A Bedsore Is A Wound
Imagine having someone gouge a hole out of your body at the base of your spine. Down through the skin, down through the light cushion of tissue under the skin, down past muscle, right down to the bone. Raw exposed nerves fire over and over, screaming their pain message into your entire being. This wound is deep, and wide, and it constantly weeps nutrients out the hole. You can’t turn yourself, you are lying on this hole in the body, and the pain is excruciating. You get weaker every day. Strong pain medication dulls the pain, but it never goes away, and every time the medication wears off you are gripped by the pain again.
There is no need for someone to suffer this fate.
When nursing home staff allow a patient to develop this wound it feels the same to the patient as if they had a deliberately inflicted wound.
Step One: Speak Up, And Leave A Record
What can we do to help our loved one’s nursing home and physician get it right? What can we do to prevent our parents and grandparents from suffering like this?
Let’s start with knowing what this problem is.
Bedsores, Pressure Sores, Ulceration, Skin Wound. These are all words that are used to mean the same thing.
When your parent or grandparent goes into a nursing home consider doing the following:
Make sure there is a record that your loved one doesn’t have a bedsore. (If your loved has a bedsore, make sure there is a record of where it is, how wide it is, what it looks like, how long it has been present, and what is being done to treat it.)
What do I mean about making a record? I don’t mean telling the nice people who take down all the information about you parent or grandparent at the time of admission that you are concerned about the issue. Certainly, do that. However, I mean something different. I mean finding out the fax number of the nursing home and your parent’s doctor and faxing both of them a note along these lines:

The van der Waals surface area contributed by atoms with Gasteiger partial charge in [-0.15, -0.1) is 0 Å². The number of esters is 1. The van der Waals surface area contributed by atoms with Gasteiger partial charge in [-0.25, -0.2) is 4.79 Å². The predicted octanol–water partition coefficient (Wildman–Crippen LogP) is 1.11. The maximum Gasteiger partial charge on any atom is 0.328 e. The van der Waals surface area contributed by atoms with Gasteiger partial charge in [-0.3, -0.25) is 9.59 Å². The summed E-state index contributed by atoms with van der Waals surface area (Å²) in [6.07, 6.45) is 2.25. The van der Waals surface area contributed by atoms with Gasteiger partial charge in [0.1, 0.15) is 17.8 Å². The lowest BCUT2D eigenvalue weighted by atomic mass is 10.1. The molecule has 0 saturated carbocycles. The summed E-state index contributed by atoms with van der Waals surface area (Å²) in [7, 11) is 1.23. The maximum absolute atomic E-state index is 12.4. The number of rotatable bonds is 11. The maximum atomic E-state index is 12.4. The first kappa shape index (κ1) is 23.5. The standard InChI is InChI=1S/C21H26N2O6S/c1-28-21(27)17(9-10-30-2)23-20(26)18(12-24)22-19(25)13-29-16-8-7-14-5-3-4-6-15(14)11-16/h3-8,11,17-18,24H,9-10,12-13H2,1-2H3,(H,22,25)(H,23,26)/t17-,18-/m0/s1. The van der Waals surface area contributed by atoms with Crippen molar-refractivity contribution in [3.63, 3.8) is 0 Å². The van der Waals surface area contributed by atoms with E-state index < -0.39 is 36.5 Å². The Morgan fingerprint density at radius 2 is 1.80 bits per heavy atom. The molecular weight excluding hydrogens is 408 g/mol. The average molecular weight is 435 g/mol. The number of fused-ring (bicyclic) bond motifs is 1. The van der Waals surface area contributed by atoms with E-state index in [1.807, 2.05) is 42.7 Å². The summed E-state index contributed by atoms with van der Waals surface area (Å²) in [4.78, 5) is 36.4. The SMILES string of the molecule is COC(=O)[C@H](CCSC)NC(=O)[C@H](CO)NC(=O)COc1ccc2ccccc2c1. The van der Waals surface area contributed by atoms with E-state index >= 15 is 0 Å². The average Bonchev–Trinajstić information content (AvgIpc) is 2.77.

My (mother/father/grandparent) is being admitted to your facility today. This is to let you know that my (mother/father/grandparent) does not have any decubitus ulcer/pressure sore at this time. Please take every measure to maintain the good condition/integrity of my (parent/grandparent)’s skin, including careful checking and documentation. If my (parent/grandparent) should develop a pressure ulcer please notify me in writing of that fact, including the location, size, stage and steps you are taking to care for the wound, including repositioning, wound care and nutrition. Please make this note a permanent part of my (mother/father/grandparent)’s chart. Thank you.
Then, fax that letter and save the facsimile transmission record.
This first step protects your family member by letting nursing home health care providers know that you are interested in being informed and that you expect them to be accountable for preventing this problem.
Tomorrow– Step Two: Take Action, And Ask The Doctor To Help
Copyright 2009 Briggs & Wholey